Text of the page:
Bipolar Disorder in Children: Helpful Information That You Should Know

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  • Taking care of a child with bipolar disorder can be really stressful. From unexpected mood swings and short tempers to lifelong treatment methods, there are a lot of things that you and your child have to cope with
  • If you think your child is having extreme mood swings more often than other children, then it’s best to consult a mental health professional right away

One of the most common misconceptions about bipolar disorder is that children do not develop it.1 Unfortunately, this serious mental problem may indeed affect children of any age.

Diagnosing bipolar disorder in children and teens is usually more difficult since unruly behavior and emotional upheaval are considered a normal part of growing up. If you think your child is having extreme mood swings more often than other children, then it’s best to consult a mental health professional right away, especially if these mood changes also affect how your child acts at school or at home.2

How Prevalent Is Bipolar Disorder in Children and Teens?

The prevalence of bipolar disorder in youth has significantly increased over the past decades. According to studies, a child’s risk of developing bipolar disorder increases 15 to 30 percent when one parent has this condition. If both parents have bipolar disorder, the risk may go as high as 50 to 75 percent.3

A statistics report by the National Institute of Mental Health shows that the lifetime prevalence of bipolar disorder in adolescents is around 2.9 percent.4 Some studies also suggest that one-third of children with depression in the United States may actually be experiencing early symptoms of bipolar disorder.5

Unfortunately, only a few pediatric patients manage to start the appropriate treatment in time, since bipolar disorder often goes unrecognized in children and teens for months or even years. Prolonged delays in treatment not only disrupt normal development and psychosocial functioning, but also put a child at risk of developing other behavioral problems.6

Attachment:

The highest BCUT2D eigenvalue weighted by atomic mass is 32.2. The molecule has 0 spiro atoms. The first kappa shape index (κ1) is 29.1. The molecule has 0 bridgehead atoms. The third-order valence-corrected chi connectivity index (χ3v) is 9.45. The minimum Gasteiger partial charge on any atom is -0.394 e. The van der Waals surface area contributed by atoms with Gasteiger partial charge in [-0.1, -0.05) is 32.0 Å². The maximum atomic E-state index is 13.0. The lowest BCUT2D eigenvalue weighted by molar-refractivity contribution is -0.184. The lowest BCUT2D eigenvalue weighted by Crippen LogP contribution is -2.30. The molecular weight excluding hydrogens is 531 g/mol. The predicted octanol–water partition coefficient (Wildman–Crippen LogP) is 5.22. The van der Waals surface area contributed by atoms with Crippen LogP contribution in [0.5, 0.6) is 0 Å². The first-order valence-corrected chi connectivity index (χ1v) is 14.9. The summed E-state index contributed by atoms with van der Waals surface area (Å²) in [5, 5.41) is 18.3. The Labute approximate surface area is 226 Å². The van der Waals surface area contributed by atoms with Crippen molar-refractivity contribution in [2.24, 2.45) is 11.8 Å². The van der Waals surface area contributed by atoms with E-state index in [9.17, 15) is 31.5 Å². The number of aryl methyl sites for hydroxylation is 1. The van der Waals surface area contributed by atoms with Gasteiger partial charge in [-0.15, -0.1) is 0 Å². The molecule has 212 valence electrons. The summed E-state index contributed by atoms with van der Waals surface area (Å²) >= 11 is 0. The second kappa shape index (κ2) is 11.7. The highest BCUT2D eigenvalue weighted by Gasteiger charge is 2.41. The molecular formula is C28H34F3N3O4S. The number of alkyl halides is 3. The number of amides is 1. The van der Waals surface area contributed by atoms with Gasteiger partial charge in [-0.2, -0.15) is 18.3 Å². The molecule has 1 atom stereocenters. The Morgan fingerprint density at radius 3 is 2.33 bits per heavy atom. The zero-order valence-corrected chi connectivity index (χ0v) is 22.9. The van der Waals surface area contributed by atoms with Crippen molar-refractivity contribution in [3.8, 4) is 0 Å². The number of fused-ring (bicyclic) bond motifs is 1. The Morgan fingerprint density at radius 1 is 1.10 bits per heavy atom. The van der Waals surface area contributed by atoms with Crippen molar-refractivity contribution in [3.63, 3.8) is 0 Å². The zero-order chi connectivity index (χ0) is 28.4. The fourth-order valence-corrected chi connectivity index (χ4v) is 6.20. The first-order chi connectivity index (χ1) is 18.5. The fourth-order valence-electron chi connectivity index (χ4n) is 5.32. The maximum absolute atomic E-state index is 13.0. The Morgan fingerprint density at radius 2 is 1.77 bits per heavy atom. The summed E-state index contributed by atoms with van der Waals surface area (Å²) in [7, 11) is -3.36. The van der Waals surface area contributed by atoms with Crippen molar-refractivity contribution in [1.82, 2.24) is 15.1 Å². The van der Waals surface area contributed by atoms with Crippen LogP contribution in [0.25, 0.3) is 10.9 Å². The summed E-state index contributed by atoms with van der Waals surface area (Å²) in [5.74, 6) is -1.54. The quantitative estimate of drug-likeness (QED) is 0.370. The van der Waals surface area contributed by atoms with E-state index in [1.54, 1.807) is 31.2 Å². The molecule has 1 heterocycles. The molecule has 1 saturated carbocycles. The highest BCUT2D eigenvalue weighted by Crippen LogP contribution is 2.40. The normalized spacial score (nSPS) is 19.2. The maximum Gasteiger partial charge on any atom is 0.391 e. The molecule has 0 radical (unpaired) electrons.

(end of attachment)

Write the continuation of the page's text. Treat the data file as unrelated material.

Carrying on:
Notable Differences of Bipolar Disorder in Children and Adults

Adults and children who are diagnosed with bipolar disorder both experience manic and/or depressive episodes. However, there is a noticeable difference in the severity and types of symptoms that these two age groups may experience. Children are more likely to be irritable than adults during manic episodes. They’re also more susceptible to hallucinations and delusions. During depressive episodes, children usually complain of physical pains, such as stomachaches and headaches.

The duration of bipolar episodes in children and adults is also different. Manic and depressive periods typically last for weeks, months or even years in adults. On the other hand, these mood swings may cycle more quickly in children, with some episodes lasting for only a day.7

What to Do if Your Child Is Diagnosed With Bipolar Disorder

Taking care of a child with bipolar disorder can be really stressful. From unexpected mood swings and short tempers to lifelong treatment methods, there are a lot of things that you and your child have to cope with.

The first step to managing your child’s condition is by talking to a mental health professional. Doing this helps you better understand the behaviors and mood swings associated with bipolar disorder, and allows you to determine a treatment plan that can minimize the impact of this condition on your child’s daily life. Here are some of the other basic things that you can do:8,9

  • Keep a chart of your child’s moods, behaviors and sleeping patterns.
  • Monitor the side effects of medicines.
  • Engage in a conversation with your child.
  • Talk with your child’s teachers and help them understand your child’s needs.
  • Follow a daily routine to reduce stress.

Another important thing to keep in mind is that children with bipolar disorder tend to have suicidal thoughts that may trigger them to hurt themselves. To prevent this, make sure that you listen to your child and don’t ignore suicidal threats or life-threatening behaviors.10

MORE ABOUT BIPOLAR DISORDER

Bipolar Disorder: An Introduction

What Is Bipolar Disorder?

Bipolar Disorder in Children

Bipolar Disorder Symptoms

Bipolar Disorder Causes

Bipolar Disorder Types

Bipolar Disorder Test

Bipolar Disorder Treatment

Bipolar Disorder Prevention

Living with Bipolar Disorder

Bipolar Disorder Diet

Bipolar Disorder FAQ

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